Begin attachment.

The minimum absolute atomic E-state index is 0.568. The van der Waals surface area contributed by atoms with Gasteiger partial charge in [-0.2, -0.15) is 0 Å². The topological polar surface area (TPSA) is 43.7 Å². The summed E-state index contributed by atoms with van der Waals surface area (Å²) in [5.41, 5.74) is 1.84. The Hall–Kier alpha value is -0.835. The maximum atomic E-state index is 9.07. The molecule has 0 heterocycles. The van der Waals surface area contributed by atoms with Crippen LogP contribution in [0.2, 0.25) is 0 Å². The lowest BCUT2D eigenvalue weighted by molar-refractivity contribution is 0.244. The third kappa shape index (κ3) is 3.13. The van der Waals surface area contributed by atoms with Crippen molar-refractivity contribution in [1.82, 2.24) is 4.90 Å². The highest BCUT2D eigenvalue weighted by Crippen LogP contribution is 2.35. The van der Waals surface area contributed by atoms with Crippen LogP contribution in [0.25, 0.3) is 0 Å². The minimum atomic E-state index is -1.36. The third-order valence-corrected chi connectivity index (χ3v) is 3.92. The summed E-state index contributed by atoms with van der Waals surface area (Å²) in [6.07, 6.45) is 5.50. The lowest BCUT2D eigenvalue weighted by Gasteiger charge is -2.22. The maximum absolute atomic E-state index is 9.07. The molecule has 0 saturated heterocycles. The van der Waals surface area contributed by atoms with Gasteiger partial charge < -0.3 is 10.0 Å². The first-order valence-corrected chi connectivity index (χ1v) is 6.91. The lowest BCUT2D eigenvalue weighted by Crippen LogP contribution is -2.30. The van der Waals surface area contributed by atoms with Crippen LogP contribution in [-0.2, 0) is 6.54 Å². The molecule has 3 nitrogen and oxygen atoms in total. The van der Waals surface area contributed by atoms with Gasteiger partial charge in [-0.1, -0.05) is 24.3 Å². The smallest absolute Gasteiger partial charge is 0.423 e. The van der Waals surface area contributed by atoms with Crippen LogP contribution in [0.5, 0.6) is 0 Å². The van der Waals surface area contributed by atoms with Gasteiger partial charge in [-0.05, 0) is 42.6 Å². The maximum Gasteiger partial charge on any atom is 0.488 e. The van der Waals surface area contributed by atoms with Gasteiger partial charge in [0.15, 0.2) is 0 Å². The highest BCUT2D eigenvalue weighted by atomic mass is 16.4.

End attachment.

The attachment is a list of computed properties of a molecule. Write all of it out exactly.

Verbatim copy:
The minimum absolute atomic E-state index is 0.568. The van der Waals surface area contributed by atoms with Gasteiger partial charge in [-0.2, -0.15) is 0 Å². The topological polar surface area (TPSA) is 43.7 Å². The summed E-state index contributed by atoms with van der Waals surface area (Å²) in [5.41, 5.74) is 1.84. The Hall–Kier alpha value is -0.835. The maximum atomic E-state index is 9.07. The molecule has 0 heterocycles. The van der Waals surface area contributed by atoms with Crippen LogP contribution in [0.2, 0.25) is 0 Å². The lowest BCUT2D eigenvalue weighted by molar-refractivity contribution is 0.244. The third kappa shape index (κ3) is 3.13. The van der Waals surface area contributed by atoms with Crippen molar-refractivity contribution in [1.82, 2.24) is 4.90 Å². The highest BCUT2D eigenvalue weighted by Crippen LogP contribution is 2.35. The van der Waals surface area contributed by atoms with Crippen LogP contribution in [0.25, 0.3) is 0 Å². The minimum atomic E-state index is -1.36. The third-order valence-corrected chi connectivity index (χ3v) is 3.92. The summed E-state index contributed by atoms with van der Waals surface area (Å²) in [6.07, 6.45) is 5.50. The lowest BCUT2D eigenvalue weighted by Gasteiger charge is -2.22. The maximum absolute atomic E-state index is 9.07. The molecule has 0 saturated heterocycles. The van der Waals surface area contributed by atoms with Gasteiger partial charge < -0.3 is 10.0 Å². The first-order valence-corrected chi connectivity index (χ1v) is 6.91. The lowest BCUT2D eigenvalue weighted by Crippen LogP contribution is -2.30. The van der Waals surface area contributed by atoms with Crippen LogP contribution in [-0.2, 0) is 6.54 Å². The molecule has 3 nitrogen and oxygen atoms in total. The van der Waals surface area contributed by atoms with Gasteiger partial charge in [-0.1, -0.05) is 24.3 Å². The smallest absolute Gasteiger partial charge is 0.423 e. The van der Waals surface area contributed by atoms with Crippen LogP contribution in [0.5, 0.6) is 0 Å². The van der Waals surface area contributed by atoms with Gasteiger partial charge in [-0.05, 0) is 42.6 Å². The maximum Gasteiger partial charge on any atom is 0.488 e. The van der Waals surface area contributed by atoms with Gasteiger partial charge in [0.15, 0.2) is 0 Å². The highest BCUT2D eigenvalue weighted by atomic mass is 16.4.